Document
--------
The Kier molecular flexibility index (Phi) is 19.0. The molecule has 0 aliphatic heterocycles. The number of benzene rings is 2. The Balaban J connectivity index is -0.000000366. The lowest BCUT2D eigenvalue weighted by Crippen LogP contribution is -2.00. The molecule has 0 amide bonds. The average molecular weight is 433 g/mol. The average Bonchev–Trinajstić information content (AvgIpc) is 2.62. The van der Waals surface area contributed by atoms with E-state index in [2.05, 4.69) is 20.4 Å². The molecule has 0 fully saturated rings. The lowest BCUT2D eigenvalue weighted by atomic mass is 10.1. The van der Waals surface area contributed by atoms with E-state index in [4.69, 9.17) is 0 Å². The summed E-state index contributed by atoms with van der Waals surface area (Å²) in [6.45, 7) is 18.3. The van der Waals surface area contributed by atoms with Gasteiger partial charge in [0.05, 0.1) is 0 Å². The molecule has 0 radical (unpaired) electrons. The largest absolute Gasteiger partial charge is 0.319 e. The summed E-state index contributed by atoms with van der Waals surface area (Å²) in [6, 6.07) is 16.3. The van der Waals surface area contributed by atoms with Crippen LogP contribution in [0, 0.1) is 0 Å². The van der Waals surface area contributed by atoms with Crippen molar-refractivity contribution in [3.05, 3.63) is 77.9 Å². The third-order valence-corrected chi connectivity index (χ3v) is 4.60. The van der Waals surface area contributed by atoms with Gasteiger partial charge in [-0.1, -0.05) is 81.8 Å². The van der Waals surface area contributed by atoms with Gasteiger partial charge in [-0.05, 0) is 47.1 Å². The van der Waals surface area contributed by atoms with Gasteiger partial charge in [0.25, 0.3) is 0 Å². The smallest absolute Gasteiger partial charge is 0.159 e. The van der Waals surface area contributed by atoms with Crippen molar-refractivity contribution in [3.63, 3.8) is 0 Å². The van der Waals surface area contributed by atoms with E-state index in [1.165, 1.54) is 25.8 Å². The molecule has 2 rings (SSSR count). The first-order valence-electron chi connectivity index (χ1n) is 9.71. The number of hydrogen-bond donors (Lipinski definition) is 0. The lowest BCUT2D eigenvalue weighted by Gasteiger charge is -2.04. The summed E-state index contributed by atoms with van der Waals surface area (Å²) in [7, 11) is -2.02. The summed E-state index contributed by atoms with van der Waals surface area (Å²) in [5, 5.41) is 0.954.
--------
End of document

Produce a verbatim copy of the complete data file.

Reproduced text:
The Kier molecular flexibility index (Phi) is 19.0. The molecule has 0 aliphatic heterocycles. The number of benzene rings is 2. The Balaban J connectivity index is -0.000000366. The lowest BCUT2D eigenvalue weighted by Crippen LogP contribution is -2.00. The molecule has 0 amide bonds. The average molecular weight is 433 g/mol. The average Bonchev–Trinajstić information content (AvgIpc) is 2.62. The van der Waals surface area contributed by atoms with E-state index in [2.05, 4.69) is 20.4 Å². The molecule has 0 fully saturated rings. The lowest BCUT2D eigenvalue weighted by atomic mass is 10.1. The van der Waals surface area contributed by atoms with E-state index in [4.69, 9.17) is 0 Å². The summed E-state index contributed by atoms with van der Waals surface area (Å²) in [6.45, 7) is 18.3. The van der Waals surface area contributed by atoms with Gasteiger partial charge in [0.05, 0.1) is 0 Å². The molecule has 0 radical (unpaired) electrons. The largest absolute Gasteiger partial charge is 0.319 e. The summed E-state index contributed by atoms with van der Waals surface area (Å²) in [6, 6.07) is 16.3. The van der Waals surface area contributed by atoms with Crippen LogP contribution in [0, 0.1) is 0 Å². The van der Waals surface area contributed by atoms with Crippen molar-refractivity contribution in [3.05, 3.63) is 77.9 Å². The third-order valence-corrected chi connectivity index (χ3v) is 4.60. The van der Waals surface area contributed by atoms with Gasteiger partial charge in [-0.1, -0.05) is 81.8 Å². The van der Waals surface area contributed by atoms with Gasteiger partial charge in [-0.05, 0) is 47.1 Å². The van der Waals surface area contributed by atoms with Gasteiger partial charge in [0.25, 0.3) is 0 Å². The smallest absolute Gasteiger partial charge is 0.159 e. The van der Waals surface area contributed by atoms with Crippen molar-refractivity contribution in [3.63, 3.8) is 0 Å². The van der Waals surface area contributed by atoms with E-state index in [1.165, 1.54) is 25.8 Å². The molecule has 2 rings (SSSR count). The first-order valence-electron chi connectivity index (χ1n) is 9.71. The number of hydrogen-bond donors (Lipinski definition) is 0. The lowest BCUT2D eigenvalue weighted by Gasteiger charge is -2.04. The summed E-state index contributed by atoms with van der Waals surface area (Å²) in [7, 11) is -2.02. The summed E-state index contributed by atoms with van der Waals surface area (Å²) in [5, 5.41) is 0.954.